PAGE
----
The artifact – comprising seven major portions and 75 minor fragments – contained thirty surviving gears, the largest of which was about five inches in diameter and originally had 223 teeth that corresponds to the Saros cycle of lunar eclipse alignment. A fixed 56-tooth gear at the center models solar and planetary rotation through the circular plate. These surviving remains constitute the earliest analog computer ever discovered, and provide a narrow insight into the mechanical and analytical capabilities of the ancients regarding astronomy and its modeling.

The rear plate provides Metonic (19-year solar-lunar calendar) and Saros (eclipse) dials, turned by a side crank that was connected to a crown gear. The front cover (substantially reconstructed by analysis) provides the eclipse dates for aligned pointers on the rear plate. Various researchers have analyzed the fragments, including Derek Price using X-ray imaging and careful measurements 73 years after its discovery. Despite the detailed efforts, the results proved unsatisfactory.

More recently, a research team under Tony Freeth produced a mathematical model published in Nature. Penetrating computer tomography scans reveal more lettering and numerical markings on various disks from which to construct gear ratios. The techniques and results from these findings are succinctly explained in an accompanying video presentation.

The toothed gears, circular disks, annular rings and slotted bars, together with inscriptional evidence reveal a model of the solar system among the nine outputs: Moon, Nodes, Mercury, Venus, Sun, Mars, Jupiter, Saturn and Date. Additional markings on the Metonic dial identify periodic athletic games. Inscriptions also revealed factorizable numbers, which had been iterated by fifth century B.C. mathematician Parmenides and later incorporated by Plato in his Dialogues. These discoveries enabled the number of days in an epicycle to share prime numbers in order to reduce the gear count. For example, Mercury and Venus share the prime seventeen, while Mars, Jupiter and Saturn share the prime seven, enabling gears to be cut with tooth-counts as multiples of these primes.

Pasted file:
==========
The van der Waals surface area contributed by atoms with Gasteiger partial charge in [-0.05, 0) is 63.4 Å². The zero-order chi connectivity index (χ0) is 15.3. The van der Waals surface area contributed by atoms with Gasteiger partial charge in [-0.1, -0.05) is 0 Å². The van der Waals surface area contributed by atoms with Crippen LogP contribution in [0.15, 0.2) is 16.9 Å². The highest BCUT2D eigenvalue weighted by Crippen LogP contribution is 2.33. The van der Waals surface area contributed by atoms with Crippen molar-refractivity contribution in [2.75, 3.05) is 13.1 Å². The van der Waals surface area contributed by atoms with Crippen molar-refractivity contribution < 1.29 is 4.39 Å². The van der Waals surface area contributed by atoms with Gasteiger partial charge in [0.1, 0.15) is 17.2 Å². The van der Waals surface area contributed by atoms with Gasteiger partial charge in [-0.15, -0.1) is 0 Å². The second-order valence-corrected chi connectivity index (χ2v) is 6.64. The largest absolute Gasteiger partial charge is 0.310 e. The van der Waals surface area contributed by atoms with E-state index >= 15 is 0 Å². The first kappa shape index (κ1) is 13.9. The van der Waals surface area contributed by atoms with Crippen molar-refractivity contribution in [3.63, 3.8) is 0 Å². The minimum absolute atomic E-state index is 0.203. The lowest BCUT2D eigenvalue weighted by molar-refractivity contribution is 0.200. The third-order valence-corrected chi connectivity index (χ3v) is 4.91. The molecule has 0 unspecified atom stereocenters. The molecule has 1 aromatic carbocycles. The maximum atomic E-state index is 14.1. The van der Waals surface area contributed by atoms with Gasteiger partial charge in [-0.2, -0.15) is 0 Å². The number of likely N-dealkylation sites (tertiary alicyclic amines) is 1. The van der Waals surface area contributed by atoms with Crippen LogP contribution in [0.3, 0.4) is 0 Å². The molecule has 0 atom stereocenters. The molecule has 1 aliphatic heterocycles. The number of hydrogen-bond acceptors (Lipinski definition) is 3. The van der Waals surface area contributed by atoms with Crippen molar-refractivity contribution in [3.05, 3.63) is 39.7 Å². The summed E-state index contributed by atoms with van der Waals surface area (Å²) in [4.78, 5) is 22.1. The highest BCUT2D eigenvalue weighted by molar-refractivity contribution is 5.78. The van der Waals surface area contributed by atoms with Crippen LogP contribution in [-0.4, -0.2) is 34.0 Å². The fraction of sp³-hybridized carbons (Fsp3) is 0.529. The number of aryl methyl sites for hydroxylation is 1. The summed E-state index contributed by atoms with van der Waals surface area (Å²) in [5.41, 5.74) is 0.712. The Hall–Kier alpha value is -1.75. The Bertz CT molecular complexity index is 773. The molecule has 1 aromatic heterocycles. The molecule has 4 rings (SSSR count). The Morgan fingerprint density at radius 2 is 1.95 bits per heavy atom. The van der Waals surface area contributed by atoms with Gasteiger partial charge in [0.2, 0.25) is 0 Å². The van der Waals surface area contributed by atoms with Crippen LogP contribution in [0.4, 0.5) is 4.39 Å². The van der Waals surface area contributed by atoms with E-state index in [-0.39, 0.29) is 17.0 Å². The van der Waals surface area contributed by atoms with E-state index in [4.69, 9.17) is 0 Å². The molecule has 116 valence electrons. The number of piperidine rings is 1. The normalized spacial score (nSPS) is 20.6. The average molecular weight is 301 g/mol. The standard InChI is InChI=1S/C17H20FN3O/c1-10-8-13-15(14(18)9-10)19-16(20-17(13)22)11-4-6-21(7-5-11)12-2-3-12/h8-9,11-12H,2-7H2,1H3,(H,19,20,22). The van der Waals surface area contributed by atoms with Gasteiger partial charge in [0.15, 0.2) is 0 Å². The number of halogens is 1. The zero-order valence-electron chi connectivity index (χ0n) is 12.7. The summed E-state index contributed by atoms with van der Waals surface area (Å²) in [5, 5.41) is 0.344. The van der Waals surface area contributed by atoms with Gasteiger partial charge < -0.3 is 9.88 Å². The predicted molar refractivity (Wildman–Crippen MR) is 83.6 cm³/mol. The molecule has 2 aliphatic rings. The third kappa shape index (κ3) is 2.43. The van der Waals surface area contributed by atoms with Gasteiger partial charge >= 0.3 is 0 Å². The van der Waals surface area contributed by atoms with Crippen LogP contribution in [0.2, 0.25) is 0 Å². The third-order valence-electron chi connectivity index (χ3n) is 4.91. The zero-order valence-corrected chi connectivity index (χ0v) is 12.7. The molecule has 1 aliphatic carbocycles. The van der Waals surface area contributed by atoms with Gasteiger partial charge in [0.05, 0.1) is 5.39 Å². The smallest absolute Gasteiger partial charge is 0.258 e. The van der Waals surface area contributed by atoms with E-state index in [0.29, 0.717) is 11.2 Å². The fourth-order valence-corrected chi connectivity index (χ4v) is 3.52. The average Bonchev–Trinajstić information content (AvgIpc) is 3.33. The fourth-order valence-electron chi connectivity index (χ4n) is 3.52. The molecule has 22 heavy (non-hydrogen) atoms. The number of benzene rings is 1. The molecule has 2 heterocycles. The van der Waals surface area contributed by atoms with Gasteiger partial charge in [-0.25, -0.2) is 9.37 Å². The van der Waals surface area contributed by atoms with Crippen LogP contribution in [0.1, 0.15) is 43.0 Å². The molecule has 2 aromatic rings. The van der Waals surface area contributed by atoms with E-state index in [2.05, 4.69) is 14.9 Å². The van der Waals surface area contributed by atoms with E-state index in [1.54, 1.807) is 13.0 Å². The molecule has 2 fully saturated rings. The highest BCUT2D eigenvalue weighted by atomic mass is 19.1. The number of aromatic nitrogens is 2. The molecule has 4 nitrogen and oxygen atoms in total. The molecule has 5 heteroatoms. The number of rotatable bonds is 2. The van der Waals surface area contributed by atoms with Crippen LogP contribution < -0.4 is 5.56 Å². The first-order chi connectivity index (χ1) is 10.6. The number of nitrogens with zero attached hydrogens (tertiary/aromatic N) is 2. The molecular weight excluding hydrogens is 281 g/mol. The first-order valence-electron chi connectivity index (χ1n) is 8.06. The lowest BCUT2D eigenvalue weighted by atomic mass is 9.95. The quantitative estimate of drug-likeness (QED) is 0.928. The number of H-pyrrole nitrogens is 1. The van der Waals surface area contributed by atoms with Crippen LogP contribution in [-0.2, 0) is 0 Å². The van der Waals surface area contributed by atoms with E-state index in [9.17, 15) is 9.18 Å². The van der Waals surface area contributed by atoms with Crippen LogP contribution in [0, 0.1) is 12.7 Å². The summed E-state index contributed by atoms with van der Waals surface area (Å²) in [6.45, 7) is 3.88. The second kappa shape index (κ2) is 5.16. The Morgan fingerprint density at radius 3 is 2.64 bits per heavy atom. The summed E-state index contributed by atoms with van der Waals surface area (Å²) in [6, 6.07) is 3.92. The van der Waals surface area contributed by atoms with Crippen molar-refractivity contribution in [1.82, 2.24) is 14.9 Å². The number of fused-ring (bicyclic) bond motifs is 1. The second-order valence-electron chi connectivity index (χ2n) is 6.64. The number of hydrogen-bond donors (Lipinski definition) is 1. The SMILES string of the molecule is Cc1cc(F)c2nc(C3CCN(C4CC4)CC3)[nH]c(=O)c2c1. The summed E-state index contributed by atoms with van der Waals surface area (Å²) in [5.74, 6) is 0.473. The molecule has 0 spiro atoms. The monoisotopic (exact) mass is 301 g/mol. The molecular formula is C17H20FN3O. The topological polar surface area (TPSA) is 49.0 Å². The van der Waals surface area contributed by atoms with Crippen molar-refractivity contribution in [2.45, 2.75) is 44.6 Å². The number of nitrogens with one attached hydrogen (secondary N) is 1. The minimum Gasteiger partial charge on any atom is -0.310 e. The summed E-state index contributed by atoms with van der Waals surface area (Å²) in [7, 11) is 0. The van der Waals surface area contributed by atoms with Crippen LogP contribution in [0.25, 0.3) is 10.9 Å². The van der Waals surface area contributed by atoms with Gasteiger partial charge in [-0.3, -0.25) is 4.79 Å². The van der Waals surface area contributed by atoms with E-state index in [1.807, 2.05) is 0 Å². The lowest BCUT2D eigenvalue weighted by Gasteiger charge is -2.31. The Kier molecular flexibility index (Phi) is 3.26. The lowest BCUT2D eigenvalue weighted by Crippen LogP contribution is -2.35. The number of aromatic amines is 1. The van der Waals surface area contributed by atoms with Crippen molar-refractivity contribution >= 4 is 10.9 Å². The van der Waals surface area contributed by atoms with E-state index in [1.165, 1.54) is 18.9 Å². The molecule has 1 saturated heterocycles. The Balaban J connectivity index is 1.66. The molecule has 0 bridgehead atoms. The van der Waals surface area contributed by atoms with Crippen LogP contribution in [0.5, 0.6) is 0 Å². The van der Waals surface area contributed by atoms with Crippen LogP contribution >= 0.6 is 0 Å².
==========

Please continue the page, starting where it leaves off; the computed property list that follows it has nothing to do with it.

An Illuminating Look into the Past and Our Future

Without the Antikythera mechanism, we would have no clue as to what ancient craftsmen could fashion under the instruction of innovative Greek mathematicians using Babylonian astronomical observations. Great repositories of information were lost from the destruction of the Alexandria library in the third century and reportedly again in the seventh century.

Had the technology evident from a portable cosmological calendar flourished more fully, perhaps humans might have begun an industrial revolution a millennium or two earlier. If only our ancestors had continued to accumulate knowledge, sparking a rudimentary understanding of thermodynamics and electromagnetism, poverty could be erased, instead of condemning our societies to groping about in blind paroxysms all around the world for centuries.

Preservation and expansion of such intricate knowledge cannot be taken for granted. The Antikythera mechanism vividly demonstrates that such gradually acquired capability was lost at least once before. Given the rabid anti-intellectualism exhibited by Antifa and other grievance agitators – which echo the violent spasms the wreaked havoc in China during their Cultural Revolution – catastrophic loss of our collective achievements seems far from unimaginable. The phrase “history doesn’t repeat itself – but it rhymes” – attributed to Mark Twain – comes to mind as a warning. On that score, we should remain vigilant against spasmodic nihilism of the Left.

Photo Credit- Encyclopedia Britanica